During the PRCAI Annual PR Summit 2012, an eminent panel of journalists discussed issues facing the media in India, particularly, how the advent of social media and new technology is rapidly changing the concept of the traditional newsroom. For the PR and Corporate Communications professionals in attendance, this session was an important window into how the media landscape is changing – and why the way PR professionals interact with the media needs to change as well.
Following an address by Chief Guest, Smt. Sheila Dikshit, the panel on ‘A Room with a New View’ discussed the evolving newsroom and how the speed of change –the pace with which views are expressed, stories are reported, and news is consumed – is changing the media scenario. The panel included R. Sukumar, Managing Editor of LiveMint, Sourav Majumdar, Editor-in-Chief of Entrepreneur, and Anubha Bhonsle, from CNN IBN, and discussed how a combination of technology and changing expectations from consumers of media has evolved the concept of the traditional news room. Ex NDTV journalist and current Principal at the PRactice, Shivraj Parshad, served as the curator of the session.
The central theme of the discussions of the panel was how an “age of impatience” – fueled by social media and the evolving expectations of those who consume media – had drastically changed the way the media functions in the country. There are new rules in place and it is imperative that PR professionals understand the new media:
1) Staying relevant is key – The media’s focus now is to continually reinvent itself to stat relevant. According to R. Sukumar, most successful media houses now “break the news on social media” and use their website to be the first with analysis pieces. PR professionals looking to pitch journalists about website stories should know that the “readers like to read opinions online.”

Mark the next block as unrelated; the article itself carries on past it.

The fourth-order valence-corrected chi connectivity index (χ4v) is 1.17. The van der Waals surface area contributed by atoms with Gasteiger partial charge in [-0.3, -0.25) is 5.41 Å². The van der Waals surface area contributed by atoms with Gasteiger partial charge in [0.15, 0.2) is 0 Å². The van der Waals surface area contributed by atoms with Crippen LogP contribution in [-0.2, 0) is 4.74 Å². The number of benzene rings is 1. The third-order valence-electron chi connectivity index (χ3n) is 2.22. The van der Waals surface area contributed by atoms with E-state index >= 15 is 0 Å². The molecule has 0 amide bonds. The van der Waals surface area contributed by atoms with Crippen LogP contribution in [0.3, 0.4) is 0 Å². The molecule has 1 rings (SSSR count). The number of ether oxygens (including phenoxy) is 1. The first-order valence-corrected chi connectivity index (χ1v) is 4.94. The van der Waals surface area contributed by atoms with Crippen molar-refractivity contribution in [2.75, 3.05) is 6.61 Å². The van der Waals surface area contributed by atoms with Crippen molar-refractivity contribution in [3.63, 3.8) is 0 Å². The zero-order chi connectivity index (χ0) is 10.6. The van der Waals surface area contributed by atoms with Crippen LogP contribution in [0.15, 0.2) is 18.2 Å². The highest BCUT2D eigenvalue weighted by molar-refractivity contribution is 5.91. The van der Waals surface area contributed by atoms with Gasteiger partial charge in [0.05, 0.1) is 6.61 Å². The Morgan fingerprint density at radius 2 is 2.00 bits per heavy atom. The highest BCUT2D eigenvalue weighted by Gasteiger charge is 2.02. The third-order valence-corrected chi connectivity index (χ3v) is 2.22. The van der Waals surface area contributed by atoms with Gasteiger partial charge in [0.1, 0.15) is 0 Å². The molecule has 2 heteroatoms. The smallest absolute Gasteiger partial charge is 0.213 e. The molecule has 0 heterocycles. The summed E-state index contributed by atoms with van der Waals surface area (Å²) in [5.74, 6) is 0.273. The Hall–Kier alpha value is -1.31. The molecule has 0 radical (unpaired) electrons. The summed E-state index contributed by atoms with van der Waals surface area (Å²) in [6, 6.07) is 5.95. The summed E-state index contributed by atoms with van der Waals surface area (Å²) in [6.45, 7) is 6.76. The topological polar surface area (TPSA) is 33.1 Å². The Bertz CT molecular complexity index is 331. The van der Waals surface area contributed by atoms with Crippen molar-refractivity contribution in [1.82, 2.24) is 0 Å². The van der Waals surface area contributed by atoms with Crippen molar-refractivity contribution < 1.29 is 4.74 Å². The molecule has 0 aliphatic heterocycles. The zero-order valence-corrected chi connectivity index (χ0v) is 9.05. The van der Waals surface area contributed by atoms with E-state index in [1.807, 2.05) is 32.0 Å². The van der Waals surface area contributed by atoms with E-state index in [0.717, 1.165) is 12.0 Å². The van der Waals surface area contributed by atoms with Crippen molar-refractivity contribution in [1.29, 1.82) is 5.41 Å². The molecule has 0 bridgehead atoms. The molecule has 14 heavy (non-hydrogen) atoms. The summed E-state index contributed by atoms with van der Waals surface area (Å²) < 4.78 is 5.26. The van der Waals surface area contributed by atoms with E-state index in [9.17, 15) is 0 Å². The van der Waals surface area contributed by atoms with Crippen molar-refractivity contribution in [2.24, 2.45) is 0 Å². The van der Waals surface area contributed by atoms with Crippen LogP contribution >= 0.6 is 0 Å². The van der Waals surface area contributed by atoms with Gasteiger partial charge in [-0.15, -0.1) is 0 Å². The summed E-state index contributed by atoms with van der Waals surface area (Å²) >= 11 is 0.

2) New Media is Fluid – R. Sukumar said one of the biggest advantages of online media is “that it can be refreshed easily” – meaning, the media is much more fluid now. Initial stories now appear minutes after the event in skeleton form and subsequent additions and edits are used to gradually add more details. In this context, PR professionals should know that what’s published online is not as permanent as the ink on newspapers – retractions are possible, new facts can be included, perspective might shift.
3) Everyone is a Journalist – Well, not everyone is, but they definitely can be. Social media has acted as a “democratizer” – allowing anyone with strong opinions and conviction to be become a citizen journalist. This issue is especially close to Anubha Bhonsle, and, after narrating an incident where a PR practitioner refused to engage with a citizen journalist, she urged the PR community to “leave hang-ups behind and realize the importance of citizen journalists.” Brands should be willing to engage a wide audience and should understand the power of a tweet.
4) It’s Still Journalism – As much as technology has driven widespread changes in the way newsrooms operate, the underlying message from the panelists was that many of the rules of old-school journalism are still in place. R Sukumar mentioned how Mint has a detailed “social media policy” in place and how their mantra is not to sensationalize news or chase eyeballs. Sourav Majumdar believes that “regardless of the news format, credibility is the upper most.” Perhaps the only major change from old-style journalism and PR was summed up by R Sukumar who said that “access based journalism is dead” – PR professionals today should understand that traditional contacts and networks might be easily outpaced by a simple tweet.